CLEARWATER BEACH, Fla. - The amount of seaweed is what you notice first. In one direction the brown dried blanket coats the sand. In the other, a fresh batch of it waits to come ashore.
"It smells really bad. And it's dry, yucky, crumbly. Nasty."
This is Cherae Vallandingham's first ever trip to Clearwater Beach. She's happy that not too much is in the water here.
But, "It's sad. It's sad to see it all this washed up like this. The ocean's beautiful, but this is an eyesore," Vallandingham said.
Even the people that have lived at the beach for years have had their fill of the stuff.
"I've been here since 1991. I've never seen such a dirty beach is all my life, this is terrible," said Mario Locco of Clearwater.
Pinellas County Coastal Manager Andy Squires shed some light on what's been washing up on the beach the past few weeks.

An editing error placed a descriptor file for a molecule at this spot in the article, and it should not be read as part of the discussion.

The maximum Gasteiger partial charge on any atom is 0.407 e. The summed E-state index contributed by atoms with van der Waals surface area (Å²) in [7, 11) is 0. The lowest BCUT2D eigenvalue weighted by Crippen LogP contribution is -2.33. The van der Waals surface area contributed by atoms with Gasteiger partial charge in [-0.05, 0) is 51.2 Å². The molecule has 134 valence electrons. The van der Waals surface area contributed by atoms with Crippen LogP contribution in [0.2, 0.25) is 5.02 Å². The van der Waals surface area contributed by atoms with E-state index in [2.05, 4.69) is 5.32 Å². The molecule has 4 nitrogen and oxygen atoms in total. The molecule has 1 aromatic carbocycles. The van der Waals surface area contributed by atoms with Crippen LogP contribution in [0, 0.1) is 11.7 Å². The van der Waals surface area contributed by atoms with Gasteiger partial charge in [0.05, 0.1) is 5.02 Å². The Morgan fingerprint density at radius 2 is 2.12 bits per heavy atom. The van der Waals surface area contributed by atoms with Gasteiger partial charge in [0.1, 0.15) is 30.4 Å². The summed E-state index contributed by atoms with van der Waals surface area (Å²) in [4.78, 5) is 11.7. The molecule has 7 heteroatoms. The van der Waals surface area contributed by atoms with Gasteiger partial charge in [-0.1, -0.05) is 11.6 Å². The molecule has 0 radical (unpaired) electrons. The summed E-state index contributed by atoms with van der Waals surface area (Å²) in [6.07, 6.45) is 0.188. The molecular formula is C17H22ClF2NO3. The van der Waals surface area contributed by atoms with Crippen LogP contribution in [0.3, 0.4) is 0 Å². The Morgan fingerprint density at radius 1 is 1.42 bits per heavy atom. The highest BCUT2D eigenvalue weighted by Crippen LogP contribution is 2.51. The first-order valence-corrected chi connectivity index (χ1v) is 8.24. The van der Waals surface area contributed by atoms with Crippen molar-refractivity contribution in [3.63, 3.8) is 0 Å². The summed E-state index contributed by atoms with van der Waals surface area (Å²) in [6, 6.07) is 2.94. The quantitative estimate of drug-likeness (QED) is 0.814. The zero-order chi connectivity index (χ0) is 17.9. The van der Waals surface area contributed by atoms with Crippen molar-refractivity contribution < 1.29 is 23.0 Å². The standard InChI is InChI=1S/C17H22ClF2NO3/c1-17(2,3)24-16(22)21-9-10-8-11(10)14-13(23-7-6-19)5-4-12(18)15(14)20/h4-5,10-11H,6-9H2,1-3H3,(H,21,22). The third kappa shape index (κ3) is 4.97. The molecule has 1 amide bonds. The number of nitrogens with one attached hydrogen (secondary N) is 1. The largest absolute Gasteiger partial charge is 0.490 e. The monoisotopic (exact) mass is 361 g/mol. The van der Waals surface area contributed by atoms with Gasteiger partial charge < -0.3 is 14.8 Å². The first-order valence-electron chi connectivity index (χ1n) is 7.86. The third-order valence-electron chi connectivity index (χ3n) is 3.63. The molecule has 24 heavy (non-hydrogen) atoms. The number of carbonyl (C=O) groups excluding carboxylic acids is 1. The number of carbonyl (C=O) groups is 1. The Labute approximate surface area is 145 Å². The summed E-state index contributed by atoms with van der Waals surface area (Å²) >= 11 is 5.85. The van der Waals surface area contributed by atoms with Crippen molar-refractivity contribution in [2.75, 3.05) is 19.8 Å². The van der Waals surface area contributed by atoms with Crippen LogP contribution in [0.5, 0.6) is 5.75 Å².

"This is a brown algae called Sargassum. And it typically is out in the open gulf," explained Squires.
Squires says it's hard to know for sure if the Sargassum is a direct result of Tropical Storm Debby. And though it's typical for it to show up our beaches, this year seems like an invasion.
It might have an official name, but to people at the beach, it's just seaweed; and lots of it. When dry, it can be uncomfortable on the feet. But it's basically harmless.
Renaldo Jenkins from Atlanta was visiting Sand Key park with his family and didn't let the seaweed ruin his trip.
"We're still having fun. You just have to swim a little further out to get away from it," said Jenkins
Clearwater rakes their sand with machinery every day of the year. It helps, but it will likely take time and nature's help before it's gone for good.
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